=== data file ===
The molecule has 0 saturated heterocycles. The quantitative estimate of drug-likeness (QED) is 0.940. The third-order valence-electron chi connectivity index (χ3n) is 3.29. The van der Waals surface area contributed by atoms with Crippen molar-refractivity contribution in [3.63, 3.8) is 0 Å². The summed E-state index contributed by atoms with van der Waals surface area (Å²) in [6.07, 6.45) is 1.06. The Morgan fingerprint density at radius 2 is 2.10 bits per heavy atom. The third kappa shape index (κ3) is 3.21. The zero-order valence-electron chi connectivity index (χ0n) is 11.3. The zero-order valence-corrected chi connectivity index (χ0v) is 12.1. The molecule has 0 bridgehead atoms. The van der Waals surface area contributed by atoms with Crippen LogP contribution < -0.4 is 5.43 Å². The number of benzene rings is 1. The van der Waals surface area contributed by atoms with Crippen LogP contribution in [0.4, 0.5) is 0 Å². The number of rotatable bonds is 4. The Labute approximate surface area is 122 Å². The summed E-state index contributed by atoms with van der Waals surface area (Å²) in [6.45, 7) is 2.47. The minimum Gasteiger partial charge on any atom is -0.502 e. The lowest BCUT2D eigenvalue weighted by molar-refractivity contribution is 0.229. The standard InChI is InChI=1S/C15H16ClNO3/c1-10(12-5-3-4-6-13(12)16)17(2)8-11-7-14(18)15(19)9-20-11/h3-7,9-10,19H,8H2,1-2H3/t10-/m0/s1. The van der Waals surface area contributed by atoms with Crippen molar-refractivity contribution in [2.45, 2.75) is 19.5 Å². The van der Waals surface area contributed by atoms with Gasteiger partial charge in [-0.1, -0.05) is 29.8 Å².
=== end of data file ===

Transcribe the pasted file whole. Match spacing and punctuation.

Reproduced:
The molecule has 0 saturated heterocycles. The quantitative estimate of drug-likeness (QED) is 0.940. The third-order valence-electron chi connectivity index (χ3n) is 3.29. The van der Waals surface area contributed by atoms with Crippen molar-refractivity contribution in [3.63, 3.8) is 0 Å². The summed E-state index contributed by atoms with van der Waals surface area (Å²) in [6.07, 6.45) is 1.06. The Morgan fingerprint density at radius 2 is 2.10 bits per heavy atom. The third kappa shape index (κ3) is 3.21. The zero-order valence-electron chi connectivity index (χ0n) is 11.3. The zero-order valence-corrected chi connectivity index (χ0v) is 12.1. The molecule has 0 bridgehead atoms. The van der Waals surface area contributed by atoms with Crippen LogP contribution < -0.4 is 5.43 Å². The number of benzene rings is 1. The van der Waals surface area contributed by atoms with Crippen LogP contribution in [0.4, 0.5) is 0 Å². The number of rotatable bonds is 4. The Labute approximate surface area is 122 Å². The summed E-state index contributed by atoms with van der Waals surface area (Å²) in [6.45, 7) is 2.47. The minimum Gasteiger partial charge on any atom is -0.502 e. The lowest BCUT2D eigenvalue weighted by molar-refractivity contribution is 0.229. The standard InChI is InChI=1S/C15H16ClNO3/c1-10(12-5-3-4-6-13(12)16)17(2)8-11-7-14(18)15(19)9-20-11/h3-7,9-10,19H,8H2,1-2H3/t10-/m0/s1. The van der Waals surface area contributed by atoms with Crippen molar-refractivity contribution in [2.45, 2.75) is 19.5 Å². The van der Waals surface area contributed by atoms with Gasteiger partial charge in [-0.1, -0.05) is 29.8 Å².